Acute Care

Last Updated: August 27, 2020

Written by the Open Caregiving Team. Editorial review by Joyce O. Murphy RN, MSN.

What is acute care?

Acute care is when someone needs immediate medical attention for an illness or injury. This is often to make their condition more stable, as when someone is having trouble breathing because of asthma or the flu. Sometimes it is because a person is having mental health troubles.

What is the goal of acute care?

The term “acute” makes this type of care stand out from others like primary care or chronic care. The goal of acute care is to improve health right away.

When you see your primary doctor, you get that care in a primary care setting. Chronic care is when your loved one is receiving home care or nursing home care for a long-term condition.

What are examples of acute care?

Acute care happens in several types of healthcare settings, such as:

  • A hospital’s emergency room (ER). An example is when someone has extreme abdominal pain and the ER doctor diagnoses appendicitis.
  • A health center or doctor’s office when a person’s condition is found to be serious. An example is when a person’s blood pressure is taken and found to be dangerously high.
  • Emergency first responder care for someone in any kind of accident.

A change in a person’s health may mean they need acute care. Here are some examples:

  • The need for acute care may be found when a person is getting ready for elective surgery. Their lab or other tests reveal a health problem that might delay surgery.
  • A baby goes to the doctor for a well baby checkup and is dehydrated. The baby goes to the hospital for intravenous care.
  • A person with a mental illness has a bad reaction to a new medication. They have a short stay at the hospital to become stable.

What is acute care rehab?

Acute care rehab is when a person has received medical or surgical treatment to improve their health. As a patient, they then participate in acute care rehabilitation to regain strength and function. They may have several therapies to help them prepare to go home. Examples include:

  • Exercise and activities following joint replacement surgery.
  • Medication, diet, and activity adjustments after heart surgery.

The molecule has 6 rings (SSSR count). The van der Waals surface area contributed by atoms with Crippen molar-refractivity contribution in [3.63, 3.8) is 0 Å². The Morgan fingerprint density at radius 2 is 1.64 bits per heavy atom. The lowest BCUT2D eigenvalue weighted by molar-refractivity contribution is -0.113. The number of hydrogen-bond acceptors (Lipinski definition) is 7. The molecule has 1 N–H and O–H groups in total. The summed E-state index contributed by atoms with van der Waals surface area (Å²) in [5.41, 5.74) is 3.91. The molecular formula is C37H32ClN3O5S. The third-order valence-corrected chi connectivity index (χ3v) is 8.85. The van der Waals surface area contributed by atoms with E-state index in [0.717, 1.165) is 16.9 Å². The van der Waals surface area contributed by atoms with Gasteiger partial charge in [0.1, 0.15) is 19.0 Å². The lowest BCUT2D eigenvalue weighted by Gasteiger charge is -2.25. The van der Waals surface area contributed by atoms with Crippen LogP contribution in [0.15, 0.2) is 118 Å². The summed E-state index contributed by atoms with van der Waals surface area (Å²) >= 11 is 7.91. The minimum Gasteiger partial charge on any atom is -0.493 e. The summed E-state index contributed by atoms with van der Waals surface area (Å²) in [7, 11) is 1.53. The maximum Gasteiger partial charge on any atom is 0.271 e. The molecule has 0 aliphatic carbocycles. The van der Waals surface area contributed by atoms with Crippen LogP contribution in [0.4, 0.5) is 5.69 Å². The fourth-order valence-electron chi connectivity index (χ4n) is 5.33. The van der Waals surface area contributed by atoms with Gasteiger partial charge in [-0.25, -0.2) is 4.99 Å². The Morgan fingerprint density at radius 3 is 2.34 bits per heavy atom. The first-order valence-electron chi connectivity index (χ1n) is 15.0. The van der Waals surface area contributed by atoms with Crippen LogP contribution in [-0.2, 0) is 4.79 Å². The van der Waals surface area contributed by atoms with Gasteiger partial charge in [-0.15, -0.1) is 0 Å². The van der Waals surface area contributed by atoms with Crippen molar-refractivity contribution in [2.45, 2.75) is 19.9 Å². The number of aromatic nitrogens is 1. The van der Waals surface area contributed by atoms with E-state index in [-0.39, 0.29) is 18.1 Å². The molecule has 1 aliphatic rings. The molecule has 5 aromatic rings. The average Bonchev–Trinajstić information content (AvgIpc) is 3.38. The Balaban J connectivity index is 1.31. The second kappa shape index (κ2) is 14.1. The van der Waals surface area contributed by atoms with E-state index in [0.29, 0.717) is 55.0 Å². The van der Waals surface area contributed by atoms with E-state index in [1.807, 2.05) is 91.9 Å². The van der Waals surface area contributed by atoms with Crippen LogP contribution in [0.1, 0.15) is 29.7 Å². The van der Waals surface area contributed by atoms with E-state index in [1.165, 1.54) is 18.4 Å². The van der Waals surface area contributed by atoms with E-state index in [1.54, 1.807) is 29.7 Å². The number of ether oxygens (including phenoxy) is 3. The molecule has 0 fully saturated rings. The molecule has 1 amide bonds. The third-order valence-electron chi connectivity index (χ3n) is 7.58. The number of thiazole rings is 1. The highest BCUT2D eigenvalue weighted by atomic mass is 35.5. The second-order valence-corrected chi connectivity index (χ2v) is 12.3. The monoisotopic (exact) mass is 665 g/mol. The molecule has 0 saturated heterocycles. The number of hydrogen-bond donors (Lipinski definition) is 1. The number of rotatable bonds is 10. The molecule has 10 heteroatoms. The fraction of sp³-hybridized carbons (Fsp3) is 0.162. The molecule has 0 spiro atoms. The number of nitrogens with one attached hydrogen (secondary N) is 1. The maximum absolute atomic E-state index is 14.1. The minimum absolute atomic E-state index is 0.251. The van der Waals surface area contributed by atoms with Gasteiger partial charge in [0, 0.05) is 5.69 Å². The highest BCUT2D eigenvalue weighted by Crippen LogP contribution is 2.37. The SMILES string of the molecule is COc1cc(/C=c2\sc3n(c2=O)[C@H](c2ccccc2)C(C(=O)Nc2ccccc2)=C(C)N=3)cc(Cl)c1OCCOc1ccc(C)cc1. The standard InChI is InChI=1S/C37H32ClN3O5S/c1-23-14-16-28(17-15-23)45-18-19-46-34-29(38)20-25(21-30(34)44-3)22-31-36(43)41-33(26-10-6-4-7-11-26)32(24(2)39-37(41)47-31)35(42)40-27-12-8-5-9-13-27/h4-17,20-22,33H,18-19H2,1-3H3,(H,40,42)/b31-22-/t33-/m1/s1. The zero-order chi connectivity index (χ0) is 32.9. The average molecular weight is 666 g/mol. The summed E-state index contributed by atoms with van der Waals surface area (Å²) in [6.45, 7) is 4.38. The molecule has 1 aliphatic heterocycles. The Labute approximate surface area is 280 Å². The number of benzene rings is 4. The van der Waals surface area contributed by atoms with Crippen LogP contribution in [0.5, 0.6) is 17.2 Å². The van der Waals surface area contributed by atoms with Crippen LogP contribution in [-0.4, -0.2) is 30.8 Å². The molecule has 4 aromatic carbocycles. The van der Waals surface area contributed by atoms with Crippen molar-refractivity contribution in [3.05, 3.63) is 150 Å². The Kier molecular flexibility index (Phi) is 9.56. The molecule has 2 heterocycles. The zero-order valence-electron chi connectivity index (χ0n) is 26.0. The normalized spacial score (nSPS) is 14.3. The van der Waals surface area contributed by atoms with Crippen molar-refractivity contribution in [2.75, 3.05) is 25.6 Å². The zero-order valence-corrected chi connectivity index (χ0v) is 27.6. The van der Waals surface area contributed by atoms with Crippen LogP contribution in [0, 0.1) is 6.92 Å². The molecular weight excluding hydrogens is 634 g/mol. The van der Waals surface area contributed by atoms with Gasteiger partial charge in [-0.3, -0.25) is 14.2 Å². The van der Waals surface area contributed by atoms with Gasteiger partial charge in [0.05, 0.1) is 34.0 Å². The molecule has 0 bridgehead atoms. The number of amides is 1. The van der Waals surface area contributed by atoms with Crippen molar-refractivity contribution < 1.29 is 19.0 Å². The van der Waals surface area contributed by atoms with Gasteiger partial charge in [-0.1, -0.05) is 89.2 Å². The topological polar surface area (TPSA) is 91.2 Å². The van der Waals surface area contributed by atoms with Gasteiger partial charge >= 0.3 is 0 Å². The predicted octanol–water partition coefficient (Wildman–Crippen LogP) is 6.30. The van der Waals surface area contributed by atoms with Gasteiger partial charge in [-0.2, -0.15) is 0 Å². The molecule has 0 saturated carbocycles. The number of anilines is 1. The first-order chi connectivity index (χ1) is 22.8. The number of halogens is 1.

• Observation with medication and behavioral therapy following a mental health crisis.
  • Someone who has had a stroke and needs physical, occupational, and speech therapy.

What is the difference between acute care and critical care?

Acute care for a patient is less involved and can be offered in a shorter time frame than critical care. The need for acute care may mean you have a short visit with the doctor or hospital stay. Examples include:

  • Going to the emergency room for a sprained ankle.
  • You visit your doctor and are found to have pneumonia. Your blood oxygen is low enough that you’re admitted to the hospital for a couple of days for treatment and observation.

Critical care is provided for a critically ill or injured person. They are admitted to an intensive care unit (ICU) or critical care unit (CCU) for continued observation and testing.

  • The CCU may be a cardiac care unit designated for heart patients. This is the case for someone who had a heart attack and is waiting for surgery.
  • Some hospitals have both medical and surgical ICUs. This is because of community size and the level of specialty care.
  • These patients are monitored closely with machines and many healthcare staff.

What is an acute care facility?

An acute care facility is one that provides a variety of acute services, such as emergency care for all types of health problems and injuries.

  • People who go to the ER may go home after their visit. Or they may be admitted, depending on their health status.
  • In some cases, a person is moved quickly from the ER to a large hospital with many specialist doctors.

What is post acute care?

Post acute care is when a person needs continued care for their health condition. This means they will move from a hospital to home or another facility. The options include:

  • A person returns home with the care and support of Home Health Care services.
  • They move to a long-term care hospital (LTCH).
  • Inpatient rehabilitation facilities (IRFs), where a person’s health can improve with continued care. This includes therapies as well as health and personal care.
  • Skilled nursing facilities (SNFs) that care for people who need skilled nursing care or therapy services. SNFs are often part of a Nursing Home.

How do I pay for acute care?

Medicare, Medicaid, and private health insurances all have options for paying for acute care.

  • Each has limitations to what they will pay for. In some cases, they will not.
  • It is best to talk with your health insurer to learn what is paid.
  • You can talk with a hospital social worker or billing office for information if paying for acute care is a financial challenge.

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